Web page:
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Tournament Coverage

Final 64 Set In Cardiff
by Mike Panozzo Jul 16, 2002, 9:45 PM EST

The final matches of the Group Stage at the Hasseroder World Pool Championship in Cardiff brought great joy to some, shocking disbelief to others. And with the close of "Judgement Day," the field of 64 was set for the knock-out stages of pool's biggest event.

The big winner on the final day was Germany's Oliver Ortmann, who finished with six wins in seven matches, and 34 total games won out of a possible 35 to earn the top seed in the final 64. Ortmann will face England's Steve Knight, who limped in as the final qualifier.

The biggest loser was 2000 champion Fong-Pang Chao of Chinese Taipei, who lost his lone match on Tuesday, a 5-3 defeat at the hands of group winner Christian Reimering of Germany. The loss left the mighty Chao on the outside looking in.

While several U.S. players bulled their way into the final 64 - Earl Strickland and Johnny Archer won their respective groups - Jeremy Jones, Jim Rempe and Shannon Daulton squeezed in by the narrowest of margins. Jones earned his spot by relinquishing one fewer games than hard-luck Irishman Tommy Donlon. Not so lucky was New York's Frankie Hernandez, who dropped both of his Tuesday matches by 5-2 margins to finish fifth in his group. Still, the Americans will send eight hopefuls into the final 64. (Cory Deuel, Tony Robles and Charlie Williams also earned spots, although Robles technically is representing Puerto Rico.)

For complete Group standings, and Final 64 pairings, http://www.worldpoolchampionship.com/results.asp">click here:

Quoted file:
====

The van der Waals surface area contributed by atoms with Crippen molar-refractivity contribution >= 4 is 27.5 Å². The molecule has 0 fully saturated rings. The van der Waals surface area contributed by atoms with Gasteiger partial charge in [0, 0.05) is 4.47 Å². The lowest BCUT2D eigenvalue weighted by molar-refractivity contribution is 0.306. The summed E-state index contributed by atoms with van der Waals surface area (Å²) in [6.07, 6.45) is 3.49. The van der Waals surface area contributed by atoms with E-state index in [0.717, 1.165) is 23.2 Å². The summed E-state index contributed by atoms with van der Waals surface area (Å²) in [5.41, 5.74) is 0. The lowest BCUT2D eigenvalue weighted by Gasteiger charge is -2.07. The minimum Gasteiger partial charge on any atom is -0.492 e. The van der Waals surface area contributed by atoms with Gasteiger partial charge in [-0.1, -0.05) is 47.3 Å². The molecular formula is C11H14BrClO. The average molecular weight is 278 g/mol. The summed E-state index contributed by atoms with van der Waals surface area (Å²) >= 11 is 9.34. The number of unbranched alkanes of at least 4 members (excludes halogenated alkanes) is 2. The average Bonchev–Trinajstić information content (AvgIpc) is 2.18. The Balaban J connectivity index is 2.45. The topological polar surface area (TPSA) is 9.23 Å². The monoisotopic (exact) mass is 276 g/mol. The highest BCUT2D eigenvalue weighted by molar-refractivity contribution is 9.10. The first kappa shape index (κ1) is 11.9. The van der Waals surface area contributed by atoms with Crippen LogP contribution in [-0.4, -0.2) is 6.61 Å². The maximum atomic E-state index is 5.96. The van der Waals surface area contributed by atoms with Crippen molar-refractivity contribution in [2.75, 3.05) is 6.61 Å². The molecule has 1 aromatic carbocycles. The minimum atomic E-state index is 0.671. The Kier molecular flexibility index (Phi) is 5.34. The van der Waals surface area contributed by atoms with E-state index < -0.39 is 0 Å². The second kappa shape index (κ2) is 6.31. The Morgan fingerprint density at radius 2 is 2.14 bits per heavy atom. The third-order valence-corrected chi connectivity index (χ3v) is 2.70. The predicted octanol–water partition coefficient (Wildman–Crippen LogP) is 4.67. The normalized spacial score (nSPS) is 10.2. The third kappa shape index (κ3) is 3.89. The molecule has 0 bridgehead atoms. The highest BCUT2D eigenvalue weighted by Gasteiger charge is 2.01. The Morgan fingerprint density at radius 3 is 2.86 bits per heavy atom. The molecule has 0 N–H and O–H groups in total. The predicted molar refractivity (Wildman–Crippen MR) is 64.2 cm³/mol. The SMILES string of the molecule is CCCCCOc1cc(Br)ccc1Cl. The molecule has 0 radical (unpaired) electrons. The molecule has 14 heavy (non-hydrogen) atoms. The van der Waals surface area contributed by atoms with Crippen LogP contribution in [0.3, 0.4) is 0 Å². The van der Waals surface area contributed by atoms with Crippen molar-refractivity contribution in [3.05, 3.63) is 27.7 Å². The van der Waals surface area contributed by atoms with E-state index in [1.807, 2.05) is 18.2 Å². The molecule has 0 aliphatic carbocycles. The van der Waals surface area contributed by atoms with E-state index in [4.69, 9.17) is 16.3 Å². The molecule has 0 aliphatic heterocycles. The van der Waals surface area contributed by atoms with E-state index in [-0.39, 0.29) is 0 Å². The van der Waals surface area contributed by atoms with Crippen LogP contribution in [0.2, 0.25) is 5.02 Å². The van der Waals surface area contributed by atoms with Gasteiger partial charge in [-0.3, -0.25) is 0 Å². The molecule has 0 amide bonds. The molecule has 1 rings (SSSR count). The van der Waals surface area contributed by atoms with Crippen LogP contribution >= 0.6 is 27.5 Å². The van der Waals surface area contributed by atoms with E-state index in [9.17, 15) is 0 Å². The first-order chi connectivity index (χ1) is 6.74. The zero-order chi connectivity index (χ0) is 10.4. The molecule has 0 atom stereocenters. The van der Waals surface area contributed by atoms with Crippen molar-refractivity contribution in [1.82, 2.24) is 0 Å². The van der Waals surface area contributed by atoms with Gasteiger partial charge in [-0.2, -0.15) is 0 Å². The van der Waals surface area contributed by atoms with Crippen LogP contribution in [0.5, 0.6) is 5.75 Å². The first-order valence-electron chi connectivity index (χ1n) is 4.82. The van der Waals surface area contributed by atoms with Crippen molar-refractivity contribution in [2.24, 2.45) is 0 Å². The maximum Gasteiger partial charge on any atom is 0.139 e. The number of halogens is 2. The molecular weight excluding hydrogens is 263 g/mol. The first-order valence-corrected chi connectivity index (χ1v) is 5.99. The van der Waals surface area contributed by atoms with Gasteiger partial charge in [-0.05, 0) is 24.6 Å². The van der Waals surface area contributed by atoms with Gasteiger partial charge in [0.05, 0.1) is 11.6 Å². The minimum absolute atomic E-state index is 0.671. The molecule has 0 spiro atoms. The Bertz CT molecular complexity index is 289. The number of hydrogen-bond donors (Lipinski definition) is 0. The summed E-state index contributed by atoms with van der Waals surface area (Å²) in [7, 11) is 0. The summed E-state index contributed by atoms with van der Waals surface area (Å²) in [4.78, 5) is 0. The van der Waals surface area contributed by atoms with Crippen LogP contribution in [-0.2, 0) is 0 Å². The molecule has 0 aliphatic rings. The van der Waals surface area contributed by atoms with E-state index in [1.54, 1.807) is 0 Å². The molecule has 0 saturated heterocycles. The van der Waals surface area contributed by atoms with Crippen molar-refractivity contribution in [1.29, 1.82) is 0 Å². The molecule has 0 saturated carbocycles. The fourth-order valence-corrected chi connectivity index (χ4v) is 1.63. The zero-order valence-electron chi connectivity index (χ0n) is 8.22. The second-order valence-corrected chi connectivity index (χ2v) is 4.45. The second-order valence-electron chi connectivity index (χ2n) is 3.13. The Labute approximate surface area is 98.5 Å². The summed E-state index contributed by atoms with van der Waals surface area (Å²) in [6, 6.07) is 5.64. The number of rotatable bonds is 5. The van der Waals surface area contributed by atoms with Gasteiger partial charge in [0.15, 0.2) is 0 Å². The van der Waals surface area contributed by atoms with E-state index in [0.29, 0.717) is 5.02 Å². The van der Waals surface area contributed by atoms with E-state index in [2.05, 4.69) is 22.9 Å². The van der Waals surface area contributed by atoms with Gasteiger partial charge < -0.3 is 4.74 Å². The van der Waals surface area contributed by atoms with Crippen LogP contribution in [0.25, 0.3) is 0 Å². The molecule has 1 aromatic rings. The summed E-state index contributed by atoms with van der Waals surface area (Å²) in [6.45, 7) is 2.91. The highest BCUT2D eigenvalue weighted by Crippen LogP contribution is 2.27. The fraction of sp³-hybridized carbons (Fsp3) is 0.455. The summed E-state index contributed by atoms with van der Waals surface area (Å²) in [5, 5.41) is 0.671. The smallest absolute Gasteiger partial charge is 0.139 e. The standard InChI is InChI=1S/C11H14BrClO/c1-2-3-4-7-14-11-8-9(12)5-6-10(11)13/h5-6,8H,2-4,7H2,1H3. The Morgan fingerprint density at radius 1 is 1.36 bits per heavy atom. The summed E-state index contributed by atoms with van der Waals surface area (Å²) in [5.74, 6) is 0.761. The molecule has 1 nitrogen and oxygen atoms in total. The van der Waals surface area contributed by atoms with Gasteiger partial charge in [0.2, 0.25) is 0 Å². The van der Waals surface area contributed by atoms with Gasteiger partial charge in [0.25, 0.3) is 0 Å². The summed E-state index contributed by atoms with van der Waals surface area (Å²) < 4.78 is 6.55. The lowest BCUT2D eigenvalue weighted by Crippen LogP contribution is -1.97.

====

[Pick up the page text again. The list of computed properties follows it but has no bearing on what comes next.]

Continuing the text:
Tournament Notes
Cardiff Insider
by Gary Baker

* JEREMY JONES has admitted that his game is all over the place after he just barley reached the knockout stages of the competiition.

Jones lost his first match, 5-0, to Irish qualifer Tommy Donlon and then lost again to Welsh snooker player Dominic Dale. He won four other games which put him just in the qualification zone, but then lost Evgenji Stalev.

Last year's world championships quarter-finalist managed to get through to the knockout stages by just one rack lost from Donlon and said: "I have not played my best pool at all this year but I have got through which is the main thing.

"To be honest, I've lost some because I'm struggling with my consistency. Everyone here is a good player and it's a bit of a shame that some of the guys are playing good in the qualifing tournament and not making it through.

"I tend to play bad in the early rounds and just manage to get through but I hope that I can go all the way this year."


* EARL STRICKLAND had his countryman Johnny Archer almost speechless on Judgement Day.

The Pearl has employed the same stance in his game for years and won the world crown with it. However, totally out of the blue, he changed it to play straight-on like a snooker player rather than a pool player when facing Korea's Yi-che Kuo on the TV table.

Archer was in the commentary box after qualifying easily during the day, cementing it with a 5-0 thrashing of Canadian veteran Cliff Thorburn.

Suddenly, after two racks, The Scorpion noticed that The Pearl was playing square onto the shot and said: "He's playing like a snooker player! Why has he changed his stance?"

And it was not a one-off either. Strickland, who was through his group before starting his match with Kuo, carried on and said later: "You just look for improvements in your game and, if there is anyone to copy, then you couldn't do any better than copy Steve Davis (the six-times world snooker champion)."

Needless to say, Davis was quite humble that a legend like Strickland had thought that his action could improve his pool.


* ONE OF the pool's best-known coaches held court on the public tables on Judgement Day at the Championshiips.

Bert Kinister helped a number of people to try and achieve the ultimate break shot by showing them how to do it.

However, his effort seems to have been wasted on the bulk of 9-ball players in Cardiff, as they failed to go anywhere near the correct procedure he was showing in his masterclass.




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